Moodle Blog

Review of Moodle 1.9 Extension Development

Saturday, 22. May 2010 von admin

I found Packt’s Moodle 1.9 Extension Development by Jonathan Moore and Michael Churchward a fascinating read.  Not as a teacher – and be warned: although I moodle from a teacher’s perspective this is not a book for those teaching with Moodle; rather, I found it fascinating from a linguist’s point of view. How come? Because this book clearly and methodically sets out the code  you need to develop your own Moodle plugins – and just as we learn a foreign language to communicate with people so do we use code to communicate with machines. The sense of achievement a  student gets after tentatively speaking some French on a school trip and being understood is matched, in my mind, by the satisfaction to be had when your correctly written code actually WORKS and does what you want it to do – both are examples of getting the right language for the job. And this book enlightened and inspired me to want to develop my own PHP “language” skills to customise my Moodles.

So what’s it all about? This is a book for those interested in creating new add ins for Moodle, be that basic blocks (which we start with in Chapter 2) filters (which we learn about in Chapter 3  -sampled here) or even modules (Chapter 4)   plugins such as assigment types (Chapter 7),reports (Chapter 8 ) authentication and enrolment plugins (Chapter 9) and more. You need an understanding of PHP to follow along with the coding activities and to be familiar with MySQL and HTML/CSS. I only have minimal knowledge of these but I thought I would give the book a go anyway, and was pleasantly surprised at how easy it was to get the hang of it. After an initial chapter which explains the “Moodle Architecture”, in true Learning by Doing style, we’re given tasks in each chapter which progress in difficulty and are encouraged to try these on our own Moodle install.  One feature I really appreciated is the opportunity to download the code for each chapter’s activities from the publisher’s website. This helped me a great deal as I could then compare and contrast with my own efforts (which didn’t always work!) I got to see why they didn’t work; got to fix them  and thus avoid the frustrations I’d have had if I had been left to my own devices. In addition to the chapters mentioned above, we  examine the Moodle database to help us better understand how to build our code, look at writing secure code and  investigate pagelib and formslib. The book ends with an overview of webservices, focusing on Remote Learner Web services, understandably as the authors work for Remote Learner, although Moodle networking (MNet) is also discussed.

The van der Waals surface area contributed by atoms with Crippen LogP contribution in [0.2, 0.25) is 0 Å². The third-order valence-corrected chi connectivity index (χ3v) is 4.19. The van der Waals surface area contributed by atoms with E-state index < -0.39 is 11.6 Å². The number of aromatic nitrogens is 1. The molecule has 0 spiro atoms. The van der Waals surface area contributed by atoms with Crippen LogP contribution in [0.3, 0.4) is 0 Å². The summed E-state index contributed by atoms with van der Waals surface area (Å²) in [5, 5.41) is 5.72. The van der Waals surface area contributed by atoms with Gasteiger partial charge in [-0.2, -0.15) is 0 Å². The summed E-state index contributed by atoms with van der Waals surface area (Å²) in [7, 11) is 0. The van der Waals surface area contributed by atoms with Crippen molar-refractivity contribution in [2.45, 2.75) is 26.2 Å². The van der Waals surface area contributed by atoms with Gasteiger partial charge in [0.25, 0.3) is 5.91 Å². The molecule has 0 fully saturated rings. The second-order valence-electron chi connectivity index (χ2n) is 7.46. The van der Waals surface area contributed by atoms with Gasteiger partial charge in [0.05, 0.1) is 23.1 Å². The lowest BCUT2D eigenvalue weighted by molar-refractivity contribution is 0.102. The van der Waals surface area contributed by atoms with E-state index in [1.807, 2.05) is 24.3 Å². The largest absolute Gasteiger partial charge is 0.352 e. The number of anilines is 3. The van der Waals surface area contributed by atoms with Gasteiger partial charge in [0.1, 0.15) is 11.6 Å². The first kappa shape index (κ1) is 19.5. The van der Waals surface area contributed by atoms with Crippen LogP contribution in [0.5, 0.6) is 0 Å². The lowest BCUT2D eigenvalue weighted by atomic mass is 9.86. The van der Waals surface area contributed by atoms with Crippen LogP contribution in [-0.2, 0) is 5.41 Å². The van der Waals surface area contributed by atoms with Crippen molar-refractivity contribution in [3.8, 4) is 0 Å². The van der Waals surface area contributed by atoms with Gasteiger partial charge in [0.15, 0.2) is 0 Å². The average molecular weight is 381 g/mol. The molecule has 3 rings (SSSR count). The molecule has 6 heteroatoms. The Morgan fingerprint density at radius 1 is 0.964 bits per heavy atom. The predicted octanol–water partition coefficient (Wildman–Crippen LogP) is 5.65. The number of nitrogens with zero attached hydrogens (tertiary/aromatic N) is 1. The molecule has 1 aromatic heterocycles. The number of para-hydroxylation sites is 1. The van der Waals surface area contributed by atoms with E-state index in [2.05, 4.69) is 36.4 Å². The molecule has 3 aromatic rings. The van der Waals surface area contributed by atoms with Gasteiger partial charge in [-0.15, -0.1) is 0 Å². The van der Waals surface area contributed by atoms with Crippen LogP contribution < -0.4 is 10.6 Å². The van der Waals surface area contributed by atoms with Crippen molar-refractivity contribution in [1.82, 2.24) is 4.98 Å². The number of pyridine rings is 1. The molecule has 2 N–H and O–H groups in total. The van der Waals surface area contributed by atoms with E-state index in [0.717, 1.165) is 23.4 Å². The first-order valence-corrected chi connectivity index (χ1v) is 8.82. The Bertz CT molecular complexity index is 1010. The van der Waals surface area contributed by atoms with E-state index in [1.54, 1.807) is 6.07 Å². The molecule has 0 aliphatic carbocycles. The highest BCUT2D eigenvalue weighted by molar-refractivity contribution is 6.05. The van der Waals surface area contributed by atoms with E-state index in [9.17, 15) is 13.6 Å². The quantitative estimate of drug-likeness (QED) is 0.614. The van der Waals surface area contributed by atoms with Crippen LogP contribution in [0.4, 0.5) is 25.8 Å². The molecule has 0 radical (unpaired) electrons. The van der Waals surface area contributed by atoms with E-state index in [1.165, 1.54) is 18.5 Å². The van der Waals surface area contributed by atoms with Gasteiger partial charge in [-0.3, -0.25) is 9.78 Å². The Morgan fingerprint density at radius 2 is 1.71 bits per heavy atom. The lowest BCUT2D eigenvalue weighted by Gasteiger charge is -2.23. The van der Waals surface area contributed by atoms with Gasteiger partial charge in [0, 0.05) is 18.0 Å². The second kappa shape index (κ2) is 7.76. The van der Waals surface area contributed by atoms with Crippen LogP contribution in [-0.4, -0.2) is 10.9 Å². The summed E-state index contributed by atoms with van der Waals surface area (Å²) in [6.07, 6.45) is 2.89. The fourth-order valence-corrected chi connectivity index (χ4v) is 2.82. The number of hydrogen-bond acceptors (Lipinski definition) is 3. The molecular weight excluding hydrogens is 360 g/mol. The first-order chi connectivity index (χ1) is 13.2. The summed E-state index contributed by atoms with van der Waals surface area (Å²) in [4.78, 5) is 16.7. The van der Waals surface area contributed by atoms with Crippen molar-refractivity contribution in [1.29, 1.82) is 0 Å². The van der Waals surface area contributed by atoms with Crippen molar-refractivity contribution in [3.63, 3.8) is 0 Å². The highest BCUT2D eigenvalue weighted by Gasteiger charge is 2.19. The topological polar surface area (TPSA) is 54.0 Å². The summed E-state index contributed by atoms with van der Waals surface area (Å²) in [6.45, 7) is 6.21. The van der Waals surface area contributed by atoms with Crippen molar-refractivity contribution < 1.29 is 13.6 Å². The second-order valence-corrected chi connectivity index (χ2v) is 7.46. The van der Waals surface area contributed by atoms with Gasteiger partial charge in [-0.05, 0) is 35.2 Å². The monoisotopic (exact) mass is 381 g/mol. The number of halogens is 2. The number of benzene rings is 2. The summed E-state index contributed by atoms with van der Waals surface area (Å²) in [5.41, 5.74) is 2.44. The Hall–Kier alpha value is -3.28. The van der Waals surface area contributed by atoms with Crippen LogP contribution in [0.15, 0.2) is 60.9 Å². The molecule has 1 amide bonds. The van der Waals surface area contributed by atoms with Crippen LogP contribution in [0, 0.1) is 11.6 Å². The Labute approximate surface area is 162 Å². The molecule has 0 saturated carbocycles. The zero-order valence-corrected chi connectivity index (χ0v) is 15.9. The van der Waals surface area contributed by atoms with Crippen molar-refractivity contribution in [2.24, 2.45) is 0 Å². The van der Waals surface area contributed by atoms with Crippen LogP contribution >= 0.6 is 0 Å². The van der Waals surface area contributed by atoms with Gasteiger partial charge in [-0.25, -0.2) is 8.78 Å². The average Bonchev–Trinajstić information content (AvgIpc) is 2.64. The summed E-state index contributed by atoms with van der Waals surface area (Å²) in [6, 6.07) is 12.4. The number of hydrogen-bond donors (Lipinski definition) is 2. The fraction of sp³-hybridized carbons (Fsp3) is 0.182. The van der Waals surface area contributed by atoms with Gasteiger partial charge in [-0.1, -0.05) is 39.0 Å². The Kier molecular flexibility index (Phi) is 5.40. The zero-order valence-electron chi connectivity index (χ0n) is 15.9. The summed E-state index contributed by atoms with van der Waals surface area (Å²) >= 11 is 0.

I cannot pretend I understood all of the book because, unlike its target reader, I started with no PHP knowledge but a willingness to experiment. It was a  bit like a beginner French student picking up an Advanced Level French text book – it’s both daunting and awesome -those bits that made sense encourage you to figure out the other parts; when communication is successful and your code speaks to your Moodle and the block/module WORKS, it’s a great incentive to persevere. I would imagine then that any reader who’s already mastered the relevant codes (languages 🙂 ) will find this book a valuable resource, empowering them to create or customise plugins that -it’s to be  hoped – will benefit the global Moodle community. I don’t know how much of this will apply to Moodle 2.0 which has altered significantly in so many ways; however, I do know that Moodle 1.9 is still a popular, stable option, and so this book should help many technologists extend Moodle’s functionality for some time yet.

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